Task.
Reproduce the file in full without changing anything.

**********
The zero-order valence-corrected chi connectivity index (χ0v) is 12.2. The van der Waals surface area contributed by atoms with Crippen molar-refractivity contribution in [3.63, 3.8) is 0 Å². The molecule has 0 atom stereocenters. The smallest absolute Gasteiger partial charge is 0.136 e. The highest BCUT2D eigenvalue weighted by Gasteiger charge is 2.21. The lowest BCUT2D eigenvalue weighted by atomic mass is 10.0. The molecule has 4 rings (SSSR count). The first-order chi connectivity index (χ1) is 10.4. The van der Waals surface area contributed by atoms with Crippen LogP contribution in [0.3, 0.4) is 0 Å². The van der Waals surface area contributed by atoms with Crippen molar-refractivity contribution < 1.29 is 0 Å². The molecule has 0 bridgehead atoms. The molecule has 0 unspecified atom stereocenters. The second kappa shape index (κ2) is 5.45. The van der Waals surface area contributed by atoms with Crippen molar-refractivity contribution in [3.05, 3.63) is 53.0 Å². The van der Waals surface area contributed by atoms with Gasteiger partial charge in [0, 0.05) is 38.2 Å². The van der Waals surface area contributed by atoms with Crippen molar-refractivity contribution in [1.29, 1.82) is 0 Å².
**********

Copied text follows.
The zero-order valence-corrected chi connectivity index (χ0v) is 12.2. The van der Waals surface area contributed by atoms with Crippen molar-refractivity contribution in [3.63, 3.8) is 0 Å². The molecule has 0 atom stereocenters. The smallest absolute Gasteiger partial charge is 0.136 e. The highest BCUT2D eigenvalue weighted by Gasteiger charge is 2.21. The lowest BCUT2D eigenvalue weighted by atomic mass is 10.0. The molecule has 4 rings (SSSR count). The first-order chi connectivity index (χ1) is 10.4. The van der Waals surface area contributed by atoms with Crippen LogP contribution in [0.3, 0.4) is 0 Å². The van der Waals surface area contributed by atoms with Crippen molar-refractivity contribution < 1.29 is 0 Å². The molecule has 0 bridgehead atoms. The molecule has 0 unspecified atom stereocenters. The second kappa shape index (κ2) is 5.45. The van der Waals surface area contributed by atoms with Crippen molar-refractivity contribution in [3.05, 3.63) is 53.0 Å². The van der Waals surface area contributed by atoms with Gasteiger partial charge in [0, 0.05) is 38.2 Å². The van der Waals surface area contributed by atoms with Crippen molar-refractivity contribution in [1.29, 1.82) is 0 Å².